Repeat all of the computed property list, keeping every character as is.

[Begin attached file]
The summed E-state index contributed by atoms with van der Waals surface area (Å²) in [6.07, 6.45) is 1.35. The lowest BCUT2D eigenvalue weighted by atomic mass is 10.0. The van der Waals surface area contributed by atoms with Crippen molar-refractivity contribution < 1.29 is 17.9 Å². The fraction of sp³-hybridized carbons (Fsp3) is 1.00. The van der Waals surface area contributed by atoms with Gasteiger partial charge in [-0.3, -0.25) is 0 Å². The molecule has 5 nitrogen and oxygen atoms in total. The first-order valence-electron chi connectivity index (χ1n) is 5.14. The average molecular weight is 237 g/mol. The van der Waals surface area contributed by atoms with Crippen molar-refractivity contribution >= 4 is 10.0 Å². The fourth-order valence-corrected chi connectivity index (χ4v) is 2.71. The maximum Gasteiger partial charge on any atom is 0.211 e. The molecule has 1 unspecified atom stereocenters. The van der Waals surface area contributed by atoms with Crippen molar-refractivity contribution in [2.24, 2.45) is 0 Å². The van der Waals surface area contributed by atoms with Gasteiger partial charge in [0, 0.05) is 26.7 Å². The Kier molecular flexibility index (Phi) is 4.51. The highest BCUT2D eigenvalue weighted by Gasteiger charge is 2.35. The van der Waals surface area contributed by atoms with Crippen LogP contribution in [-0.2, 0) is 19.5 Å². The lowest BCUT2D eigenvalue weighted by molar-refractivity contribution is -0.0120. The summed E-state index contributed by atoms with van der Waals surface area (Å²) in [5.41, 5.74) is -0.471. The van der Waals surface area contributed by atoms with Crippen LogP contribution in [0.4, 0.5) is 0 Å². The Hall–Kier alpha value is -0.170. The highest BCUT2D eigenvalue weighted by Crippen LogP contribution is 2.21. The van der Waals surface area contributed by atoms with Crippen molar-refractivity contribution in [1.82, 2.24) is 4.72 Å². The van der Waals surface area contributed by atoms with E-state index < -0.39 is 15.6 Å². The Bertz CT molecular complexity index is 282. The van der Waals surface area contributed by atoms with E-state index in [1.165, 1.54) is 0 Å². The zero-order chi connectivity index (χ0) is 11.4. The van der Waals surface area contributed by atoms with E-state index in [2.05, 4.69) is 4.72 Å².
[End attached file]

The summed E-state index contributed by atoms with van der Waals surface area (Å²) in [6.07, 6.45) is 1.35. The lowest BCUT2D eigenvalue weighted by atomic mass is 10.0. The van der Waals surface area contributed by atoms with Crippen molar-refractivity contribution < 1.29 is 17.9 Å². The fraction of sp³-hybridized carbons (Fsp3) is 1.00. The van der Waals surface area contributed by atoms with Gasteiger partial charge in [-0.3, -0.25) is 0 Å². The molecule has 5 nitrogen and oxygen atoms in total. The first-order valence-electron chi connectivity index (χ1n) is 5.14. The average molecular weight is 237 g/mol. The van der Waals surface area contributed by atoms with Crippen molar-refractivity contribution >= 4 is 10.0 Å². The fourth-order valence-corrected chi connectivity index (χ4v) is 2.71. The maximum Gasteiger partial charge on any atom is 0.211 e. The molecule has 1 unspecified atom stereocenters. The van der Waals surface area contributed by atoms with Crippen molar-refractivity contribution in [2.24, 2.45) is 0 Å². The van der Waals surface area contributed by atoms with Gasteiger partial charge in [0, 0.05) is 26.7 Å². The Kier molecular flexibility index (Phi) is 4.51. The highest BCUT2D eigenvalue weighted by Gasteiger charge is 2.35. The van der Waals surface area contributed by atoms with Crippen LogP contribution in [-0.2, 0) is 19.5 Å². The lowest BCUT2D eigenvalue weighted by molar-refractivity contribution is -0.0120. The summed E-state index contributed by atoms with van der Waals surface area (Å²) in [5.41, 5.74) is -0.471. The van der Waals surface area contributed by atoms with Crippen LogP contribution in [0.4, 0.5) is 0 Å². The Hall–Kier alpha value is -0.170. The highest BCUT2D eigenvalue weighted by Crippen LogP contribution is 2.21. The van der Waals surface area contributed by atoms with Crippen molar-refractivity contribution in [1.82, 2.24) is 4.72 Å². The van der Waals surface area contributed by atoms with E-state index < -0.39 is 15.6 Å². The Bertz CT molecular complexity index is 282. The van der Waals surface area contributed by atoms with E-state index in [1.165, 1.54) is 0 Å². The zero-order chi connectivity index (χ0) is 11.4. The van der Waals surface area contributed by atoms with E-state index in [2.05, 4.69) is 4.72 Å².